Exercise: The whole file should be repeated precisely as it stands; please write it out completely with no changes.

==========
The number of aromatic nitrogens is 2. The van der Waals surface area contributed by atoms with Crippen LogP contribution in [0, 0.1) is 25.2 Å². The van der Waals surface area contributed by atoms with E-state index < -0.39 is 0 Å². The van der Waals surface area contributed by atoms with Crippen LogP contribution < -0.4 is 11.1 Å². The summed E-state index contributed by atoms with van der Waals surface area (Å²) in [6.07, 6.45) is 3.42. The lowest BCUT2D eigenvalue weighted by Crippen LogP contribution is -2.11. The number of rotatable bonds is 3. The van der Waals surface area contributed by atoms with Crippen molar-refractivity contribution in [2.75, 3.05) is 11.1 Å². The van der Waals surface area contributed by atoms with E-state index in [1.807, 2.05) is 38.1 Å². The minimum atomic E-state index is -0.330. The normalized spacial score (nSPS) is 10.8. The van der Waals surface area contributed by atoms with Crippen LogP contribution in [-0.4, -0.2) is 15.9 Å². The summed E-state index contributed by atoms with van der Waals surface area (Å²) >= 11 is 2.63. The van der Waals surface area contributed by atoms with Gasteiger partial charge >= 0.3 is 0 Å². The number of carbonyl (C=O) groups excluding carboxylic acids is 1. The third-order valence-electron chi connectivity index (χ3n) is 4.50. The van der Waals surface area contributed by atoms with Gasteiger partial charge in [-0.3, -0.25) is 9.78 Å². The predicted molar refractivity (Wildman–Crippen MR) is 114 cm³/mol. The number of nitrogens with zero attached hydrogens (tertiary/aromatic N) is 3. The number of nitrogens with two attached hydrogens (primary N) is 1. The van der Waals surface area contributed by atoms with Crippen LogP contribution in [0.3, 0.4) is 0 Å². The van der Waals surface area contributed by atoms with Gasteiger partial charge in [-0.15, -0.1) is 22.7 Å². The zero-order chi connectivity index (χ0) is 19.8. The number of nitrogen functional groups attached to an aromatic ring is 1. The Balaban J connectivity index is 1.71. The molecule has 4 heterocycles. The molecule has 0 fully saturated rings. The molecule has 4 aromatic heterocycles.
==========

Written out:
The number of aromatic nitrogens is 2. The van der Waals surface area contributed by atoms with Crippen LogP contribution in [0, 0.1) is 25.2 Å². The van der Waals surface area contributed by atoms with E-state index < -0.39 is 0 Å². The van der Waals surface area contributed by atoms with Crippen LogP contribution < -0.4 is 11.1 Å². The summed E-state index contributed by atoms with van der Waals surface area (Å²) in [6.07, 6.45) is 3.42. The lowest BCUT2D eigenvalue weighted by Crippen LogP contribution is -2.11. The number of rotatable bonds is 3. The van der Waals surface area contributed by atoms with Crippen molar-refractivity contribution in [2.75, 3.05) is 11.1 Å². The van der Waals surface area contributed by atoms with E-state index in [1.807, 2.05) is 38.1 Å². The minimum atomic E-state index is -0.330. The normalized spacial score (nSPS) is 10.8. The van der Waals surface area contributed by atoms with Crippen LogP contribution in [-0.4, -0.2) is 15.9 Å². The summed E-state index contributed by atoms with van der Waals surface area (Å²) >= 11 is 2.63. The van der Waals surface area contributed by atoms with Gasteiger partial charge >= 0.3 is 0 Å². The number of carbonyl (C=O) groups excluding carboxylic acids is 1. The third-order valence-electron chi connectivity index (χ3n) is 4.50. The van der Waals surface area contributed by atoms with Gasteiger partial charge in [-0.3, -0.25) is 9.78 Å². The predicted molar refractivity (Wildman–Crippen MR) is 114 cm³/mol. The number of nitrogens with zero attached hydrogens (tertiary/aromatic N) is 3. The number of nitrogens with two attached hydrogens (primary N) is 1. The van der Waals surface area contributed by atoms with Crippen LogP contribution in [0.3, 0.4) is 0 Å². The van der Waals surface area contributed by atoms with Gasteiger partial charge in [-0.15, -0.1) is 22.7 Å². The zero-order chi connectivity index (χ0) is 19.8. The number of nitrogen functional groups attached to an aromatic ring is 1. The Balaban J connectivity index is 1.71. The molecule has 4 heterocycles. The molecule has 0 fully saturated rings. The molecule has 4 aromatic heterocycles.